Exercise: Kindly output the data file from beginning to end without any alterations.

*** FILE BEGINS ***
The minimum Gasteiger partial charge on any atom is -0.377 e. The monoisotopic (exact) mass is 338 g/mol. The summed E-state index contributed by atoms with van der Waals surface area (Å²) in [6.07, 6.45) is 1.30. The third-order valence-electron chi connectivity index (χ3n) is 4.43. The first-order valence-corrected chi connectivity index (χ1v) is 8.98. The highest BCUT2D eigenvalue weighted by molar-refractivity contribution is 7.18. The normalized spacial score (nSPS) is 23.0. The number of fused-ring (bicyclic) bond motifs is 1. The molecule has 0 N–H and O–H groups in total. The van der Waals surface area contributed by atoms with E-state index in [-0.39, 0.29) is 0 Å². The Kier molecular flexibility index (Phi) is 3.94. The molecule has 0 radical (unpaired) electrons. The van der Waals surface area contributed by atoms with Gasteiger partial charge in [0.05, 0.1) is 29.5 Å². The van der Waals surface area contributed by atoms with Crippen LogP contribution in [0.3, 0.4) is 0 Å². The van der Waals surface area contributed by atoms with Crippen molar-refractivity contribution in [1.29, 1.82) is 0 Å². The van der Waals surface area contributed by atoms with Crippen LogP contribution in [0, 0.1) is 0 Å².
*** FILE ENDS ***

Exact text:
The minimum Gasteiger partial charge on any atom is -0.377 e. The monoisotopic (exact) mass is 338 g/mol. The summed E-state index contributed by atoms with van der Waals surface area (Å²) in [6.07, 6.45) is 1.30. The third-order valence-electron chi connectivity index (χ3n) is 4.43. The first-order valence-corrected chi connectivity index (χ1v) is 8.98. The highest BCUT2D eigenvalue weighted by molar-refractivity contribution is 7.18. The normalized spacial score (nSPS) is 23.0. The number of fused-ring (bicyclic) bond motifs is 1. The molecule has 0 N–H and O–H groups in total. The van der Waals surface area contributed by atoms with E-state index in [-0.39, 0.29) is 0 Å². The Kier molecular flexibility index (Phi) is 3.94. The molecule has 0 radical (unpaired) electrons. The van der Waals surface area contributed by atoms with Gasteiger partial charge in [0.05, 0.1) is 29.5 Å². The van der Waals surface area contributed by atoms with Crippen LogP contribution in [0.3, 0.4) is 0 Å². The van der Waals surface area contributed by atoms with Crippen molar-refractivity contribution in [1.29, 1.82) is 0 Å². The van der Waals surface area contributed by atoms with Crippen LogP contribution in [0, 0.1) is 0 Å².